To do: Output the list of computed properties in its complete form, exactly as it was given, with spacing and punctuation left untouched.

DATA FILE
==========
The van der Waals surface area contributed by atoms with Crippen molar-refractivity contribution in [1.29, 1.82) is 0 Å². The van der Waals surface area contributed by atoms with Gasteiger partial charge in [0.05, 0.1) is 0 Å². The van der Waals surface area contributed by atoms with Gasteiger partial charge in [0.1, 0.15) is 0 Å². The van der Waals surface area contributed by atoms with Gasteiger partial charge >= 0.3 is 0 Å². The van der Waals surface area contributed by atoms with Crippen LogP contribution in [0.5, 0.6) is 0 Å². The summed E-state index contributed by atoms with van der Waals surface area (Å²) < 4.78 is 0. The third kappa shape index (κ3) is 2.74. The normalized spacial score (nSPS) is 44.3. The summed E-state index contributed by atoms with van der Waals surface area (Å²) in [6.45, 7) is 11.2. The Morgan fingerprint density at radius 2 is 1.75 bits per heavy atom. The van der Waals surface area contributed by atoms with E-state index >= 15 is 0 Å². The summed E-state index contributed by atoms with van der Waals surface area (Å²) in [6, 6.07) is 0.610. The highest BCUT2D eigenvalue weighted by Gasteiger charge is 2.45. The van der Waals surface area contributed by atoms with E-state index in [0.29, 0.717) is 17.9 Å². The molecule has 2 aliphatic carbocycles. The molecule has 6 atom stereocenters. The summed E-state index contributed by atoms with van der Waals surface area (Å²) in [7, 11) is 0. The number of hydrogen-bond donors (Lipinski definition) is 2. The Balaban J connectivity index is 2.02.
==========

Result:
The van der Waals surface area contributed by atoms with Crippen molar-refractivity contribution in [1.29, 1.82) is 0 Å². The van der Waals surface area contributed by atoms with Gasteiger partial charge in [0.05, 0.1) is 0 Å². The van der Waals surface area contributed by atoms with Gasteiger partial charge in [0.1, 0.15) is 0 Å². The van der Waals surface area contributed by atoms with Gasteiger partial charge >= 0.3 is 0 Å². The van der Waals surface area contributed by atoms with Crippen LogP contribution in [0.5, 0.6) is 0 Å². The summed E-state index contributed by atoms with van der Waals surface area (Å²) < 4.78 is 0. The third kappa shape index (κ3) is 2.74. The normalized spacial score (nSPS) is 44.3. The summed E-state index contributed by atoms with van der Waals surface area (Å²) in [6.45, 7) is 11.2. The Morgan fingerprint density at radius 2 is 1.75 bits per heavy atom. The van der Waals surface area contributed by atoms with E-state index >= 15 is 0 Å². The summed E-state index contributed by atoms with van der Waals surface area (Å²) in [6, 6.07) is 0.610. The highest BCUT2D eigenvalue weighted by Gasteiger charge is 2.45. The van der Waals surface area contributed by atoms with E-state index in [0.29, 0.717) is 17.9 Å². The molecule has 2 aliphatic carbocycles. The molecule has 6 atom stereocenters. The summed E-state index contributed by atoms with van der Waals surface area (Å²) in [7, 11) is 0. The number of hydrogen-bond donors (Lipinski definition) is 2. The Balaban J connectivity index is 2.02.